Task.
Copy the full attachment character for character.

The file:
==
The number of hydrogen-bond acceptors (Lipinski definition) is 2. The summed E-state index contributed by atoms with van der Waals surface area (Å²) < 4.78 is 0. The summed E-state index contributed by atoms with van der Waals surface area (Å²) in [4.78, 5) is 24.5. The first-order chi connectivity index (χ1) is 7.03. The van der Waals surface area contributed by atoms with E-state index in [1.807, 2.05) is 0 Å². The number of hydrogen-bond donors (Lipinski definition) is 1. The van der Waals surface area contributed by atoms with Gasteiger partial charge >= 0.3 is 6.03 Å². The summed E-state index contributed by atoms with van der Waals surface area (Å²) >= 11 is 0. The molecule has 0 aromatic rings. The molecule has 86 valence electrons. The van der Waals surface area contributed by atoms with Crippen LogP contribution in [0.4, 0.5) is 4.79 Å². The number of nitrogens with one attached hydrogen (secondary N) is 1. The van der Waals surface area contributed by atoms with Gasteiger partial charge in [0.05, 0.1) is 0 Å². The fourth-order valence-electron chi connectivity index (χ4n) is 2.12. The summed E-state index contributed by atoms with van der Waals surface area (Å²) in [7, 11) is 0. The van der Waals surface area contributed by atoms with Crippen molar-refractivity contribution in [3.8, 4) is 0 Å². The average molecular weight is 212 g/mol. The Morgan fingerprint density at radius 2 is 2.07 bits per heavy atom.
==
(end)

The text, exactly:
The number of hydrogen-bond acceptors (Lipinski definition) is 2. The summed E-state index contributed by atoms with van der Waals surface area (Å²) < 4.78 is 0. The summed E-state index contributed by atoms with van der Waals surface area (Å²) in [4.78, 5) is 24.5. The first-order chi connectivity index (χ1) is 7.03. The van der Waals surface area contributed by atoms with E-state index in [1.807, 2.05) is 0 Å². The number of hydrogen-bond donors (Lipinski definition) is 1. The van der Waals surface area contributed by atoms with Gasteiger partial charge >= 0.3 is 6.03 Å². The summed E-state index contributed by atoms with van der Waals surface area (Å²) >= 11 is 0. The molecule has 0 aromatic rings. The molecule has 86 valence electrons. The van der Waals surface area contributed by atoms with Crippen LogP contribution in [0.4, 0.5) is 4.79 Å². The number of nitrogens with one attached hydrogen (secondary N) is 1. The van der Waals surface area contributed by atoms with Gasteiger partial charge in [0.05, 0.1) is 0 Å². The fourth-order valence-electron chi connectivity index (χ4n) is 2.12. The summed E-state index contributed by atoms with van der Waals surface area (Å²) in [7, 11) is 0. The van der Waals surface area contributed by atoms with Crippen molar-refractivity contribution in [3.8, 4) is 0 Å². The average molecular weight is 212 g/mol. The Morgan fingerprint density at radius 2 is 2.07 bits per heavy atom.